It may have been too little too late, but Russ Cochran took more than a mediocre paycheck away from the Encompass Championship on Sunday.
The left-handed golfer claimed the tournament 18-hole record with an 8-under-par 64. The previous low round in the Champions Tour event was 65 posted by 2013 champion Craig Stadler and Bob Tway last year. Tom Lehman matched it in this year’s first round on Friday.
Cochran caught fire after two lackluster 1-under-par 71 rounds on Friday and Saturday. His round was still shy of the North Shore overall record – a 61 by Luke Donald, who played the course frequently while a student at Northwestern – but it enabled Cochran to climb 34 places and finished in a tie for sixth place.
“I was streaky the first two days, but then just made a point of getting my weight on my toes and getting down to the ball,’’ said Cochran. “It sounds simple, but it seemed to do the trick.’’
Cochran was 11 strokes behind leader Lehman at the start of the final round, and that was too much ground to make up. Cochran made birdie at No. 1, however, and then rolled in an 18-foot eagle putt at the 515-yard sixth after hitting the green with a 2-hybrid second shot.
A bogey on the next hole slowed Cochran momentarily, but he strung five birdies in a row on the back nine and holed his longest putt of the day, 22 feet, for par at No. 18 after an errant drive wound up in the right rough.
Cochran drew one of the tourney’s 10 celebrities, Northwestern basketball coach Chris Collins, as his pro-am partner in the two-man team competition. He didn’t blame Collins for his shaky first two rounds in the tournament within the main tournament.
“I owe D.A. Weibring (a Champions Tour player who didn’t compete at North Shore) the biggest steak he could ever eat,’’ said Cochran, “because I think he had something to do with that pairing. I’ve been a big fan of his and his dad (one-time Bulls’ coach Doug Collins). What a wonderful guy he is.’’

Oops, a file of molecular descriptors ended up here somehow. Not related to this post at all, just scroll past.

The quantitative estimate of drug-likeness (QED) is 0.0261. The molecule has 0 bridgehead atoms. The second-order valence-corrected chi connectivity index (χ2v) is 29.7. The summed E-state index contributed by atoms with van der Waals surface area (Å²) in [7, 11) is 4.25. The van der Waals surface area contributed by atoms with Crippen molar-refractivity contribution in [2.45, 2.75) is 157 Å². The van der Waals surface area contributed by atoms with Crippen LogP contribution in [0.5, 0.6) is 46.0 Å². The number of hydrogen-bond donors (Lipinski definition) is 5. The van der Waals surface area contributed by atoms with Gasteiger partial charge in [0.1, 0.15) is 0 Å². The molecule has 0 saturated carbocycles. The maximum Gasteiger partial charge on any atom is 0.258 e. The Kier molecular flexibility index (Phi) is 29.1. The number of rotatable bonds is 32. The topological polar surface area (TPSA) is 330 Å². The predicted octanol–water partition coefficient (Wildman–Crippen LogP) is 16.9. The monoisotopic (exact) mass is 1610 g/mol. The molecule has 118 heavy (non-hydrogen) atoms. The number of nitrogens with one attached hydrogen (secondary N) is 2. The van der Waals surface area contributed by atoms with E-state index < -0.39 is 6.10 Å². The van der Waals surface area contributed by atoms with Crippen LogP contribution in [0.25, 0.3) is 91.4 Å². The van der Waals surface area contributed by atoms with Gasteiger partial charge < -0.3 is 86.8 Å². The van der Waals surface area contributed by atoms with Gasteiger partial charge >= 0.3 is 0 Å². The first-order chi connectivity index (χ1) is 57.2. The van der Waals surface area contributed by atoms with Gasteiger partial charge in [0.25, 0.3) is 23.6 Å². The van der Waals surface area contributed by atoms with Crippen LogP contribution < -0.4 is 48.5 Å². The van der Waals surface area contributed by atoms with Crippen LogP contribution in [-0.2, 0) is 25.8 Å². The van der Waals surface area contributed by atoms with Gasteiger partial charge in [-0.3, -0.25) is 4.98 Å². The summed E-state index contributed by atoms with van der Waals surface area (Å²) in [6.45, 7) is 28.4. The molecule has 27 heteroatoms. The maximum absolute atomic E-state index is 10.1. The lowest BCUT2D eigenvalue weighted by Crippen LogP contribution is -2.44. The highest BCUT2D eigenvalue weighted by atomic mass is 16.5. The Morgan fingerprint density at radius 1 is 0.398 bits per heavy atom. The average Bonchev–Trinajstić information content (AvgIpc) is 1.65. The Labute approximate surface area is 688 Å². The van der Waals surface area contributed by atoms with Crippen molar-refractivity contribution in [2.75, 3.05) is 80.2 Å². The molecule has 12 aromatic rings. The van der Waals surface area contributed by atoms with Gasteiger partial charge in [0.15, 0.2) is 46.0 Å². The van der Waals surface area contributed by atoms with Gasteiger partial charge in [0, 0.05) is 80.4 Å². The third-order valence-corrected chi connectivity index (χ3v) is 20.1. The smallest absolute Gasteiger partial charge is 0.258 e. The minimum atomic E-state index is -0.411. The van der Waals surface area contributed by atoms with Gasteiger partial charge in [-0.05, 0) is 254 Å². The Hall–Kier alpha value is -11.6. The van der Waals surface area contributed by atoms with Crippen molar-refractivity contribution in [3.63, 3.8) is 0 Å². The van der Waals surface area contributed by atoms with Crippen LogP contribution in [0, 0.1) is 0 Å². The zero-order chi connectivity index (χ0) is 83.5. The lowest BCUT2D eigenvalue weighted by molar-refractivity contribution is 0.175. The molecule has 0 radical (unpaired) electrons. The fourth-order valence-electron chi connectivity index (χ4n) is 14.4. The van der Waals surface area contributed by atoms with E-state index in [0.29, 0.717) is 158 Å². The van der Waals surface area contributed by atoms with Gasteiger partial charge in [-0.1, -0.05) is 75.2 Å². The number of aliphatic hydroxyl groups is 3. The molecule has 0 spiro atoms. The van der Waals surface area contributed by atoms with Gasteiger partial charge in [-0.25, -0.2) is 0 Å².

The amateurs weren’t part of the final round and the course played differently than the first two days after torrential rains caused a suspension in play on Saturday.
“The course was soft, so it was easier to hit the fairways, but it played longer, too,’’ said Cochran. “It’s a really good golf course.’’
Cochran believes at least one other Chicago course is really good, too. His biggest win on the PGA Tour was in the 1991 Western Open at Cog Hill’s Dubsdread course in Lemont. The course hosted the PGA Tour for the next 19 years before the Western Golf Assn. went in a different direction. The tourney, now called the BMW Championship, is held out of Chicago every other year and the home layout is Conway Farms in Lake Forest.
Cog Hill is no longer in the rotation. A controversial renovation by architect Rees Jones was blasted by the players, and that was a factor in the WGA’s change in policy.
“I’m upset about that, I really am,’’ said Cochran. “I don’t know the mentality on the (PGA) Tour anymore, but that was one of the most beautiful courses on tour. It took a little rap, but it’s still a wonderful track. You’ve got to blame the architect. He messed up, and that’s a shame.’’